Legislative Update from Lobbyist Melanie Stewart
I’m writing this article just as the 2014 Winter Olympics are concluding. And so I find myself thinking about the type of Olympic sport that would equate to the legislative arena. My answer is Snowboard Cross, where 6 athletes at a time snowboard down a hill over different obstacles, to include each other, to the finish line. It’s competitive, messy, and while skill is important, luck is equally so. And all of those words could be used to describe a typical legislative session.
The 2014 legislative session began on January 13th, and the last official day of this 60 day session will be March 14th. Historically, short sessions, held in even numbered years, were focused on “clean up” of legislation from the previous year. That is no longer the case. This session hundreds of pieces of legislation were introduced, creating an even more frenetic atmosphere to the legislative session as committees struggled to hear as much legislation as possible during this election year.
The following is a summary of some key legislation of interest to the massage profession, and its status as of February 24th.
ESSB 6016, concerning the grace period of enrollees of the Washington Health Benefit Exchange. In a little known provision of the Affordable Care Act (ACA) enrollees of Exchange plans are allowed a ninety day grace period to pay their premiums. While this sounds very consumer friendly, and it is, it places providers and health plans at risk. While the ACA requires health plans to pay all claims during the first thirty days of the grace period, the ACA allows the health plans to “pend” or hold claims made from day thirty-one through ninety. When this happens, providers don’t get paid.
In response to this problem for providers, the Washington State Medical Association (WSMA) wrote legislation that would require the Health Benefit Exchange to notify a health plan that an enrollee has not paid his or her premium. In addition, a health plan must notify a provider or facility that an enrollee is in a grace period when the provider or facility submits a request or claim during the second or third month of the enrollee’s grace period. It’s not a perfect solution, but it’s a step forward. This legislation is a work-in-progress and many thanks to WSMA for its tireless work on behalf of all providers. ESSB 6016, passed the Senate, and was heard in House Health Care on February 24th.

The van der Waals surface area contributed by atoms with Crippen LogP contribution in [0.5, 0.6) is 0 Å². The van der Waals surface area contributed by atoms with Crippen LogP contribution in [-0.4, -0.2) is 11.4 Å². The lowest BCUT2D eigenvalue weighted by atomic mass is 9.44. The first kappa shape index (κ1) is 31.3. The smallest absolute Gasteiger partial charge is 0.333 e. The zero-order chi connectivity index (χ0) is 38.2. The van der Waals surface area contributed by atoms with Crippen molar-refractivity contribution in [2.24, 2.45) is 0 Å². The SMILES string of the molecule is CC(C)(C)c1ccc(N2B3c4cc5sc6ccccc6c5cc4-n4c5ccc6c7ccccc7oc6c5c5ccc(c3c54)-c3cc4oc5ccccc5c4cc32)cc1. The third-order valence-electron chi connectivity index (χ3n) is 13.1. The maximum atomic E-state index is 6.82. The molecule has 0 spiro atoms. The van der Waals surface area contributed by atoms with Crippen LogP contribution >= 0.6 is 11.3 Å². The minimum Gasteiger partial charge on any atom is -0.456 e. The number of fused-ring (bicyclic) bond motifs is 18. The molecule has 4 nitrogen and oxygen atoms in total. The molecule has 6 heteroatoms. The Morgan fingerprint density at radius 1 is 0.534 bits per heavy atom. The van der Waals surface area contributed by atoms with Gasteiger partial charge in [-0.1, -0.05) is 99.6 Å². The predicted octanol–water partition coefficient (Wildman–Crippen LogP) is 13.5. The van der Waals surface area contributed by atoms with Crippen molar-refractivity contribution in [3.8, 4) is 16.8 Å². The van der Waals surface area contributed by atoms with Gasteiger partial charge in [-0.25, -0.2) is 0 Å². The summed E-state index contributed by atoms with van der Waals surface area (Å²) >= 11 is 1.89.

E2SSB 5540, expanding opportunities to purchase health care coverage from out-of-state carriers. This legislation would allow the Insurance Commissioner to enter into reciprocal agreements with other states to allow those states to sell policies in Washington State. While this sounds simple enough, I testified against this legislation because out of state carriers would not be required to adhere to our state’s mandated benefits, and other consumer protections. In particular, there was the very real risk that resolving disputes with out of state insurers would not be under the jurisdiction of our Insurance Commissioner.
Our position was also in line with our state’s insurers who did not want to see a creation of an uneven playing field in the name of competition. From their perspective, and they’re right, if an out of state plan comes in and has lower premiums because it does not have to offer the level of benefits provided by Washington State insurers, individuals who are more likely young and healthy will gravitate to that cheaper plan…leaving those with more health care needs in the higher cost plan. Over time, the higher cost plan becomes more expensive because the young and healthy folks have pulled out. Unfortunately, this legislation passed the Senate, as well as the House Health Care Committee. It’s now in an Appropriations Committee subcommittee, and my hope is that it stays there.
SB 6304, preserving patient and practitioner freedom to obtain and provide health care by prohibiting unfair and deceptive practices in contracting for and managing health care delivery under health plans. This legislation, written by the chiropractors and optometrists, was a valiant effort to put more fairness in the current insurance system, by prohibiting health plans from imposing cost sharing that requires a covered person to pay more than 50 percent of the amount the health plan allows for coverage. In addition, health plans could not require prior authorization for routine health care services for which a person may self-refer.
The legislation directed health plans to disclose the criteria and methods for limits on access to network providers, and the methods and clinical protocols for authorizing coverage of services, including the carrier’s method for determining initial visit limits for a particular service.
I testified in support of the legislation for AMTA-WA in a hearing before Senate Health Care, as did many other provider groups. Unfortunately, the legislation did not progress, but its introduction and hearing put a spotlight on the challenges providers face in this new health care environment.
Finally, thank you to those AMTA-WA members who participated in Massage Awareness Days. Your donation of time and energy makes a difference!